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The Birthday Boys

The Birthday Boys

A brilliantly realized evocation of the thoughts and voices of Captain Scott and the four men with him, who suffered extraordinary hardships before finally dying during their 1912 attempt to be the first to reach the South Pole.

‘A whole lost era of fantastic courage, determination, idealism, curiosity, boyish foolishness and class mores is brought brilliantly and touchingly back by Bainbridge’s penetrating psychological acumen and her superb scene and action painting…A masterly achievement, not to be missed by anyone who cherishes a strong, meaningful story beautifully told’ Publishers Weekly

The Birthday Boys is one of Beryl Bainbridge’s most acclaimed novels, telling the story of Scott’s doomed expedition through the voices of five men on the voyage. As Scott, Petty Officer Taff Evans, ship’s doctor Dr Edward Wilson, Lieutenant Henry Bowers and Captain Lawrence Oates step forward for their place in the narrative, the reader is gripped by the the characters themselves alongside the vividly evoked period.
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Genre: Fiction & Related Items / Modern & Contemporary Fiction (post C 1945)

On Sale: 1st October 2009

Price: £8.99

ISBN-13: 9780349121567

Reviews

A beautiful piece of story-telling. Far more accurately than any biography could do, it catches what must have been Scott's hold on his followers
Andro Linklater, Spectator
She writes of the hideous deprivations so boldly endured; the astounding beauties of the Antarctic landscapes; the personality clashes; the emotional reticences...It seems to me that Beryl Bainbridge has quite surpassed herself
Financial Times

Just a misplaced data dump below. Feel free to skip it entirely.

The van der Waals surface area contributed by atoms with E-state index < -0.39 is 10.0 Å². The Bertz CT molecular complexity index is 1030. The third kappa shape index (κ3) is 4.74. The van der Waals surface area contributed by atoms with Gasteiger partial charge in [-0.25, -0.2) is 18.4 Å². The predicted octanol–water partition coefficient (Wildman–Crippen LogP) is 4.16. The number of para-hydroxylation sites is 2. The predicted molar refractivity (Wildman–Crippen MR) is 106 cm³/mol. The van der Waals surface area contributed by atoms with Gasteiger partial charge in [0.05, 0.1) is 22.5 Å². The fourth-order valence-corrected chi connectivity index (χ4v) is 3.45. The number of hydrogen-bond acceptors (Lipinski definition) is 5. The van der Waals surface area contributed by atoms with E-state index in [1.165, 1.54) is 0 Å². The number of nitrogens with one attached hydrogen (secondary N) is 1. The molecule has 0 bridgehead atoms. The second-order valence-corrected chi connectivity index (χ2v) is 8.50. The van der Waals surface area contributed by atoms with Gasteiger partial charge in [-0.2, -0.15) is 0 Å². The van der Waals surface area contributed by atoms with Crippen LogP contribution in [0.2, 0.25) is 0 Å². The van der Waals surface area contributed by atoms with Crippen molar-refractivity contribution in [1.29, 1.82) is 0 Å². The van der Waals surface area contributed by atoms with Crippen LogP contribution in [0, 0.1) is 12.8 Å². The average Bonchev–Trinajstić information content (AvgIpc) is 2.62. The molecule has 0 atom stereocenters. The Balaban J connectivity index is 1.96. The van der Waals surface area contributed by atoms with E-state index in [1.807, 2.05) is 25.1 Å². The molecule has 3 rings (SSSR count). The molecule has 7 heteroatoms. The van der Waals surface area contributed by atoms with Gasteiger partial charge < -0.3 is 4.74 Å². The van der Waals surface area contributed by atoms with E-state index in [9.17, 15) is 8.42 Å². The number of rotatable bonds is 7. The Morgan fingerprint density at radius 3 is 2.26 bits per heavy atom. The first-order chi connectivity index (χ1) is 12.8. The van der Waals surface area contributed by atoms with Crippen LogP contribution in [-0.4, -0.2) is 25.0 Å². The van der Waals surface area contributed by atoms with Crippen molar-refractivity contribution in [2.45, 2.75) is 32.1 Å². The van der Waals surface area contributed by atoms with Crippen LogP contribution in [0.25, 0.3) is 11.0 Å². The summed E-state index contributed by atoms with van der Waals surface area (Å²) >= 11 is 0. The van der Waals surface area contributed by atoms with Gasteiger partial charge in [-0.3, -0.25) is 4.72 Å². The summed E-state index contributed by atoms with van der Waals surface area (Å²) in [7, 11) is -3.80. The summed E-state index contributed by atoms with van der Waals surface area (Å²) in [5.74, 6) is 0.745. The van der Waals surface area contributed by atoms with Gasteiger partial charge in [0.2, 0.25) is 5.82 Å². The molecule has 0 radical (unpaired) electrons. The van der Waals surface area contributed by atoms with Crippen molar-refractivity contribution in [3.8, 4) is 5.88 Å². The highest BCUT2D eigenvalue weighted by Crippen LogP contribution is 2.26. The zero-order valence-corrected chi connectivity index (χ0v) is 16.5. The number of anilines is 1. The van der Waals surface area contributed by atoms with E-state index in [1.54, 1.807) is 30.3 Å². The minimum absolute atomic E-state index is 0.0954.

Gripping, moving and hair-raisingly readable novel...by far her best book to date: a riveting account told in shifting first-person narratives by the key members of the doomed Antarctic expedition led by Captain Scott in 1912. It has been written about often before, and memorably filmed, but Bainbridge's cunningly fictionalized account leaves others standing... A whole lost era of fantastic courage, determination, idealism, curiosity, boyish foolishness and class mores is brought brilliantly and touchingly back by Bainbridge's penetrating psychological acumen and her superb scene and action painting. The beauty and horror of the desolate landscapes, the painful limits of human endurance and bravery, are unforgettably caught in prose that is as swift, cool and clear as ice melt. A masterly achievement, not to be missed by anyone who cherishes a strong, meaningful story beautifully told.
Publishers Weekly
She writes of the hideous deprivations so boldly endured; the astounding beauties of the Antarctic landscapes; the personality clashes; the emotional reticences . . . It seems to me that Beryl Bainbridge has quite surpassed herself in a completely new im
Mary Hope, Financial Times
Her darkest work, equally convincing in tis evocations of the icy, unendurable landscape without, and the chilling interior landscapes of damaged souls
Penny Perrick, Sunday Telegraph
Bainbridge's account of the horribly familiar story is both fresh and sure-footed. The power of her imagination, her clarity of expression and mastery of language are more striking than anything else I have read this year
Jane Shilling, Sunday Telegraph
Bainbridge's account of the horribly familiar story is both fresh and sure-footed. The power of her imagination, her clarity of expression and mastery of language are more striking than anything else I have read this year
Jane Shillling, Sunday Telegraph
A beautiful piece of story-telling. Far more accurately than any biography could do, it catches what must have been Scott's hold on his followers
Spectator
A riveting fictionalized account of Robert Falcon Scott's doomed British expedition to the South Pole in 1910, related through the diary entries of five of its members. Bainbridge conveys a vivid sense of the era and of the pride, idealism, and bravado of the explorers as they prepare for their adventure. Once they reach Antarctica, their attention turns to the excitement and pleasure in the scenic and scientific discoveries that await them. But in the final analysis, it is their courage and fortitude that shine through in the face of failure (the Norwegian Amundsen beat them to the South Pole by a month) and the realization that they will not survive
Library Journal
Her darkest work, equally convincing in its evocations of the icy, unendurable landscape without, and the chilling interior landscapes of damaged souls
Sunday Telegraph